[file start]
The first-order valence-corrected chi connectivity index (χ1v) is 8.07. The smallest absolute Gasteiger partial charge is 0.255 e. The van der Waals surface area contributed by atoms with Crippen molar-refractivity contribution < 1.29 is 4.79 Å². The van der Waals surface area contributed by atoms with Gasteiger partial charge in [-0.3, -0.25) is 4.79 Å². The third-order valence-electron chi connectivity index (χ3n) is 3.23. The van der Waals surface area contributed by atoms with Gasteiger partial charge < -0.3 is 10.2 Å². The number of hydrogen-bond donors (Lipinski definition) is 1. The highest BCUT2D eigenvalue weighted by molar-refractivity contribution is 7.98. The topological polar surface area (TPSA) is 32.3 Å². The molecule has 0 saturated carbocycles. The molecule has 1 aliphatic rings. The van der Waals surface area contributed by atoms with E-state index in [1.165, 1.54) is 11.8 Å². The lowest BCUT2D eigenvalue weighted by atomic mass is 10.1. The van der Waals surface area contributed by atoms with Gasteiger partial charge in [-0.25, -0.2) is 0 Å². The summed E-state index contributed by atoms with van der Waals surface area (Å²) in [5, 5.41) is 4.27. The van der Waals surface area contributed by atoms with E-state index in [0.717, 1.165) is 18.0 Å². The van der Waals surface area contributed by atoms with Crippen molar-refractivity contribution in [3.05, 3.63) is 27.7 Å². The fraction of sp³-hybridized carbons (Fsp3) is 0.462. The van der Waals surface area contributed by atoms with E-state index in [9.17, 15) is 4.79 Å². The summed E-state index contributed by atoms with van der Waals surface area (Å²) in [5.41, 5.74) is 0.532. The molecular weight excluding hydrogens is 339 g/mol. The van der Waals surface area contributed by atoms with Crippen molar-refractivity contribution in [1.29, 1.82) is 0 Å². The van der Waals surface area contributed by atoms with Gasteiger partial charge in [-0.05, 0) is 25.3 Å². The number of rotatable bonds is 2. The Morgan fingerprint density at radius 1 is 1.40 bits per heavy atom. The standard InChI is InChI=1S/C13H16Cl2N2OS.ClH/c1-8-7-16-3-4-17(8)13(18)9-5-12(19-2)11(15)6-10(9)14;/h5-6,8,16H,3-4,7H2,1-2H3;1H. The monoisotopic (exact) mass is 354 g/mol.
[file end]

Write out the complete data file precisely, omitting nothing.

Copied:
The first-order valence-corrected chi connectivity index (χ1v) is 8.07. The smallest absolute Gasteiger partial charge is 0.255 e. The van der Waals surface area contributed by atoms with Crippen molar-refractivity contribution < 1.29 is 4.79 Å². The van der Waals surface area contributed by atoms with Gasteiger partial charge in [-0.3, -0.25) is 4.79 Å². The third-order valence-electron chi connectivity index (χ3n) is 3.23. The van der Waals surface area contributed by atoms with Gasteiger partial charge < -0.3 is 10.2 Å². The number of hydrogen-bond donors (Lipinski definition) is 1. The highest BCUT2D eigenvalue weighted by molar-refractivity contribution is 7.98. The topological polar surface area (TPSA) is 32.3 Å². The molecule has 0 saturated carbocycles. The molecule has 1 aliphatic rings. The van der Waals surface area contributed by atoms with E-state index in [1.165, 1.54) is 11.8 Å². The lowest BCUT2D eigenvalue weighted by atomic mass is 10.1. The van der Waals surface area contributed by atoms with Gasteiger partial charge in [-0.25, -0.2) is 0 Å². The summed E-state index contributed by atoms with van der Waals surface area (Å²) in [5, 5.41) is 4.27. The van der Waals surface area contributed by atoms with E-state index in [0.717, 1.165) is 18.0 Å². The van der Waals surface area contributed by atoms with Crippen molar-refractivity contribution in [3.05, 3.63) is 27.7 Å². The fraction of sp³-hybridized carbons (Fsp3) is 0.462. The van der Waals surface area contributed by atoms with E-state index in [9.17, 15) is 4.79 Å². The summed E-state index contributed by atoms with van der Waals surface area (Å²) in [5.41, 5.74) is 0.532. The molecular weight excluding hydrogens is 339 g/mol. The van der Waals surface area contributed by atoms with Crippen molar-refractivity contribution in [1.29, 1.82) is 0 Å². The van der Waals surface area contributed by atoms with Gasteiger partial charge in [-0.05, 0) is 25.3 Å². The number of rotatable bonds is 2. The Morgan fingerprint density at radius 1 is 1.40 bits per heavy atom. The standard InChI is InChI=1S/C13H16Cl2N2OS.ClH/c1-8-7-16-3-4-17(8)13(18)9-5-12(19-2)11(15)6-10(9)14;/h5-6,8,16H,3-4,7H2,1-2H3;1H. The monoisotopic (exact) mass is 354 g/mol.